10-09-2009, 10:07 AM
I would second what most people have said. We had the same issues a few years back when we were re-doing our basement. Had a couple of cracks in basement wall, I had them injected with concrete epoxy in them and so far so good.
We also got some extra dirt and used it to help slope the pitch away from the house. We extended the runouts on the gutters where we could.
10-09-2009, 01:32 PM
X2 as m8man says. Even if you fill in the cracks, as long as water is seeping in around the foundation you will get water in the basement.
10-09-2009, 02:41 PM
Water activated hydrophobic polyurethane foam.
Use nothing else/less. This product is commonly used to stop gushing water through foundations, dam reservoirs and underground tunneling. Very heavy duty stuff that expands 30-40 times once it comes in contact with water.
I have personally watched this product stop water shooting through a 1" diameter hole dead in its tracks INSTANTLY upon injection.
The good news is that you can inject it from the INSIDE. The bad news is, you didn't have to dig up the yard!
Best of luck and don't use any of that crap from the "homeowner" isle at your local big box store. http://www.johndee.com/discuss/clipart/happy.gif
As said above, landscape must slope away from the structure. Another good point is rain gutters with downspouts directing the water away from the foundation. First & foremost is the issue of drain tile or lack thereof. I would put in drain tile if there is none. Filling the cracks needs to be done which you can do with epoxy, or, good old fashion cement & a pointing trowel. Next I would coat or cover the fondation below grade with a "waterproofing" membrane, not "dampproofing" with tar. All of these are something that you should be able to do relatively inexpensively, especially if you are doing it yourself.-Mezz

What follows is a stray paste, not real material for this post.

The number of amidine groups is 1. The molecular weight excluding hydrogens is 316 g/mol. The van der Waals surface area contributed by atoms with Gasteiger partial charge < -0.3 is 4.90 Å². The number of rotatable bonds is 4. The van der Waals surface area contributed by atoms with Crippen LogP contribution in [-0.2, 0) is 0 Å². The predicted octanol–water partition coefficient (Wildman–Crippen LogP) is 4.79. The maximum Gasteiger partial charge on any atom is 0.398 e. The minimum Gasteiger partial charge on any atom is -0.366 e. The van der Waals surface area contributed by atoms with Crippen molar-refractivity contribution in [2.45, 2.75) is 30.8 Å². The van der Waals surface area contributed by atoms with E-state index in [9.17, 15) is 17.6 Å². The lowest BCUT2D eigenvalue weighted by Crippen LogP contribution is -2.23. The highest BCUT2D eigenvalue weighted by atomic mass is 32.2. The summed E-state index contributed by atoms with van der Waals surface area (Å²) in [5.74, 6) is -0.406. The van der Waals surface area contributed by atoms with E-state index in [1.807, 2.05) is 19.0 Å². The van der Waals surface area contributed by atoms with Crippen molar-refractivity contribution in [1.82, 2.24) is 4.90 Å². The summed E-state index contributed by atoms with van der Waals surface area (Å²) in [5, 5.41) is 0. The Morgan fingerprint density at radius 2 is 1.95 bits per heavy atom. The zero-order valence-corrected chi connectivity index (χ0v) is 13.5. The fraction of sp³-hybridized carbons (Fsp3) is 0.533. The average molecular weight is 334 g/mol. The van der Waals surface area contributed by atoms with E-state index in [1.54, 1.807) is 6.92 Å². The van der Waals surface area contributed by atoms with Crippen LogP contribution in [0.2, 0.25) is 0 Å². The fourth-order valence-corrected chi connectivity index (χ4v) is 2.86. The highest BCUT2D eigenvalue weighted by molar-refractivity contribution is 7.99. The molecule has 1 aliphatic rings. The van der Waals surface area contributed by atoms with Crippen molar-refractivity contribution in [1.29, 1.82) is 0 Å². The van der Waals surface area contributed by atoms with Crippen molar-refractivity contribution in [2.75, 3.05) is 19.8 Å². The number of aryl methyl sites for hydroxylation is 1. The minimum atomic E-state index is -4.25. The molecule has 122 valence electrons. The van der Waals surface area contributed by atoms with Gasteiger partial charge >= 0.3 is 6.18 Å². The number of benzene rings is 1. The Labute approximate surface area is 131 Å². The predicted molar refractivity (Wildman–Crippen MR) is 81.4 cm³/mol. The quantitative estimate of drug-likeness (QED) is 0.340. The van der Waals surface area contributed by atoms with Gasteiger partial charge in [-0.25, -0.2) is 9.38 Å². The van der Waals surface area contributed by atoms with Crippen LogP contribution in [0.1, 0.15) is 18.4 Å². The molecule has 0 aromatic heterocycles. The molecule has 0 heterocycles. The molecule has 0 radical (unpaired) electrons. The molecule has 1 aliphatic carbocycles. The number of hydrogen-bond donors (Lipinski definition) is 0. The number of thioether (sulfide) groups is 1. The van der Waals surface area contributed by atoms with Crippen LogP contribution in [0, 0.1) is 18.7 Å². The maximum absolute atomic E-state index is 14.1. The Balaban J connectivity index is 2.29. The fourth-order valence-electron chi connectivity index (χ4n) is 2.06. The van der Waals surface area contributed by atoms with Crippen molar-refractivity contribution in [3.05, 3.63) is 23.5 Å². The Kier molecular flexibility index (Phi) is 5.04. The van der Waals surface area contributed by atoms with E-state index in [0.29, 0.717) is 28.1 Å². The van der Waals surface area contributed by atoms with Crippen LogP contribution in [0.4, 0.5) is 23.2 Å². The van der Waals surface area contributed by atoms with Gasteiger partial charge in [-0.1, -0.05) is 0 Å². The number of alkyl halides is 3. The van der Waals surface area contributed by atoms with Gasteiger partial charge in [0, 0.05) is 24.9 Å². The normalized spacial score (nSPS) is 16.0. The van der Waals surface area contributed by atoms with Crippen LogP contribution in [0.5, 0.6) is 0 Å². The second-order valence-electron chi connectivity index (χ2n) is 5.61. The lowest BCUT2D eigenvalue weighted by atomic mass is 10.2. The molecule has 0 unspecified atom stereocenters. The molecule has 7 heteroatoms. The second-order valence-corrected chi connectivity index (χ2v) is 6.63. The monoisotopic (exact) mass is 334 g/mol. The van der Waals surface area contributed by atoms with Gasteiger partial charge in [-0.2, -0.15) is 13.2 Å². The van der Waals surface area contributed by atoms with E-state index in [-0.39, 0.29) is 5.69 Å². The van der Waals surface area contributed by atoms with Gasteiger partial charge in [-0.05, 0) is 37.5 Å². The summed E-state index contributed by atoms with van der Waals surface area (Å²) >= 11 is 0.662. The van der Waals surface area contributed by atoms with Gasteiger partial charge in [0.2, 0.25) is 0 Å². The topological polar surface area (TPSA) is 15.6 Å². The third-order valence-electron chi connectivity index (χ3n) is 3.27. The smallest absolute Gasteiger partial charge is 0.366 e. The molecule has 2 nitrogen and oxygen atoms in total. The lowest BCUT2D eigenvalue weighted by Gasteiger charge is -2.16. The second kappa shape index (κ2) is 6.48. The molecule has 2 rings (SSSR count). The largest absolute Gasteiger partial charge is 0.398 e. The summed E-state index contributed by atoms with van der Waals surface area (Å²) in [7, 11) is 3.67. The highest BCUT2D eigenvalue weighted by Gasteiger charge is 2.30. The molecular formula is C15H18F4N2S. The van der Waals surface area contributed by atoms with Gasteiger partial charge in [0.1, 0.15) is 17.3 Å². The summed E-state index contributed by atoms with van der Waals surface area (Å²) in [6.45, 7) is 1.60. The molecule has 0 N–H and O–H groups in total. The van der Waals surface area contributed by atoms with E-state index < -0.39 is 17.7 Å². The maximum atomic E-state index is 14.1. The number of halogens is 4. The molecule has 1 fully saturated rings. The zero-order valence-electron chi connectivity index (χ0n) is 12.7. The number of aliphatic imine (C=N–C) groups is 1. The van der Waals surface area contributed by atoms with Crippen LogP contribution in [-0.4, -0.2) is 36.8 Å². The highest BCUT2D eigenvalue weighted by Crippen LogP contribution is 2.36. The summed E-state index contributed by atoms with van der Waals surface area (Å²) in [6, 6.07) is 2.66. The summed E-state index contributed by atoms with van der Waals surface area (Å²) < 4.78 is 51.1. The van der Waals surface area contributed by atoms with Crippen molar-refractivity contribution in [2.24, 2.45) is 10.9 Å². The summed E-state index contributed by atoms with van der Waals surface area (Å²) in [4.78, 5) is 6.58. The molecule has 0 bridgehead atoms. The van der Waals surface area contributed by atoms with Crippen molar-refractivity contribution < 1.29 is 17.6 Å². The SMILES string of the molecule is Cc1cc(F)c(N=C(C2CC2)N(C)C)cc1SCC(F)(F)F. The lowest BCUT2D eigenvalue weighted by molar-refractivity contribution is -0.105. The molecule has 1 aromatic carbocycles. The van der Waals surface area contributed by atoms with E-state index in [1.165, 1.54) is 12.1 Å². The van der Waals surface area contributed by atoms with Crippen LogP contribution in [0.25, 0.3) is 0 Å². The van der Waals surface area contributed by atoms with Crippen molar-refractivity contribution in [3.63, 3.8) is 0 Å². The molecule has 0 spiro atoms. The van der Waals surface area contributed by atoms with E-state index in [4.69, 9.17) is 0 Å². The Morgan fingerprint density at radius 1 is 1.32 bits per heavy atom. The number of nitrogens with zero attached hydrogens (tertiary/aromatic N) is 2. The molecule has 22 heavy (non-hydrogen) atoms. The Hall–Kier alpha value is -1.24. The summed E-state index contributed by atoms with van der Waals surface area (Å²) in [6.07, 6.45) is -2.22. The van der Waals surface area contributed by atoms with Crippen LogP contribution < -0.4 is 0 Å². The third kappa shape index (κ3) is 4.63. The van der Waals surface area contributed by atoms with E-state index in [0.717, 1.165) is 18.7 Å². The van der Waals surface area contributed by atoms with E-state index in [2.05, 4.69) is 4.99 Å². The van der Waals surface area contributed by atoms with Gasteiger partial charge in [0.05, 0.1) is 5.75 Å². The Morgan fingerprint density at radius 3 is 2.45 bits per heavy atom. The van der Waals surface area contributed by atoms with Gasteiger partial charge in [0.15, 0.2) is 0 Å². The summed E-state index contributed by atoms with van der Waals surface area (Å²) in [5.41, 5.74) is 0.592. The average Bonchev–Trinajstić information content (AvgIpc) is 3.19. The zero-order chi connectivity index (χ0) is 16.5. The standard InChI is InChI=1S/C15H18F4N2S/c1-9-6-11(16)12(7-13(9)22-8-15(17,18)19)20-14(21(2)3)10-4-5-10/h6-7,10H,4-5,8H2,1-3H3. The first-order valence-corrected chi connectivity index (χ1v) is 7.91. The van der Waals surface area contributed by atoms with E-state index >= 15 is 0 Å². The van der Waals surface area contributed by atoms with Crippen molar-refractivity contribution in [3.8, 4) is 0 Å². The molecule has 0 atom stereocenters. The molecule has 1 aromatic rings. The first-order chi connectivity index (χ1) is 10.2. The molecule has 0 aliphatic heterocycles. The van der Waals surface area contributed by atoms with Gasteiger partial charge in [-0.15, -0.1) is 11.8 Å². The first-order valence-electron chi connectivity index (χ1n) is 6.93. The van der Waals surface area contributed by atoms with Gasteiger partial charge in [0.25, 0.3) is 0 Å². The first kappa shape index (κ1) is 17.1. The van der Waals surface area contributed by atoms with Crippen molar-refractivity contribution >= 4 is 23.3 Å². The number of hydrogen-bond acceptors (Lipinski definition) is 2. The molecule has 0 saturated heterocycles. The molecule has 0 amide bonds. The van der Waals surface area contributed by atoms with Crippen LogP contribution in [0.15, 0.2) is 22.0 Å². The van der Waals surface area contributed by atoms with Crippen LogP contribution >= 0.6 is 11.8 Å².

10-09-2009, 03:30 PM
I have fixed these very inexpensively, by digging down on the outside coating the wall THOROUGHLY with a thick layer of tar based water proofing and then laying a very heavy layer of plastic wrap vis-queen, which over laps two or three feet on either side of the crack.